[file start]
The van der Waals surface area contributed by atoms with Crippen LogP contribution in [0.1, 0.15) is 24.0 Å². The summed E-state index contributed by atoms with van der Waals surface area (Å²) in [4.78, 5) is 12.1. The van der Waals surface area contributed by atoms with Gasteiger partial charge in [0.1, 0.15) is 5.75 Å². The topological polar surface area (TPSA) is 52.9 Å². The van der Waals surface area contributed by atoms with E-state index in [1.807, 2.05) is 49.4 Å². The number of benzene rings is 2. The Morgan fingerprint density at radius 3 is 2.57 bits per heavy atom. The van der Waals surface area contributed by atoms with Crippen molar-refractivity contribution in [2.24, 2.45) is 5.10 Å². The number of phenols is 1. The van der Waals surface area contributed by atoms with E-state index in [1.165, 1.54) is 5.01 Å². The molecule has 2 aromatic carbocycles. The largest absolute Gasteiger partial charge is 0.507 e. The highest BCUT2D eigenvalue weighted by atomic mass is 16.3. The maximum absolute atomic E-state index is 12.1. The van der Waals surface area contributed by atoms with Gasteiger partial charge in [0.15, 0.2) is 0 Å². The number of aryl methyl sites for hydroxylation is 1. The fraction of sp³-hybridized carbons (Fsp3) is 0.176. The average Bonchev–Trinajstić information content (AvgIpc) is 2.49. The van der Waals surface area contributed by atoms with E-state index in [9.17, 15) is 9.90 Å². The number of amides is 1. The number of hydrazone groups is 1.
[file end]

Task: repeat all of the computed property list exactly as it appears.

The van der Waals surface area contributed by atoms with Crippen LogP contribution in [0.1, 0.15) is 24.0 Å². The summed E-state index contributed by atoms with van der Waals surface area (Å²) in [4.78, 5) is 12.1. The van der Waals surface area contributed by atoms with Gasteiger partial charge in [0.1, 0.15) is 5.75 Å². The topological polar surface area (TPSA) is 52.9 Å². The van der Waals surface area contributed by atoms with E-state index in [1.807, 2.05) is 49.4 Å². The number of benzene rings is 2. The Morgan fingerprint density at radius 3 is 2.57 bits per heavy atom. The van der Waals surface area contributed by atoms with Crippen molar-refractivity contribution in [2.24, 2.45) is 5.10 Å². The number of phenols is 1. The van der Waals surface area contributed by atoms with E-state index in [1.165, 1.54) is 5.01 Å². The molecule has 2 aromatic carbocycles. The largest absolute Gasteiger partial charge is 0.507 e. The highest BCUT2D eigenvalue weighted by atomic mass is 16.3. The maximum absolute atomic E-state index is 12.1. The van der Waals surface area contributed by atoms with Gasteiger partial charge in [0.15, 0.2) is 0 Å². The number of aryl methyl sites for hydroxylation is 1. The fraction of sp³-hybridized carbons (Fsp3) is 0.176. The average Bonchev–Trinajstić information content (AvgIpc) is 2.49. The van der Waals surface area contributed by atoms with E-state index in [9.17, 15) is 9.90 Å². The number of amides is 1. The number of hydrazone groups is 1.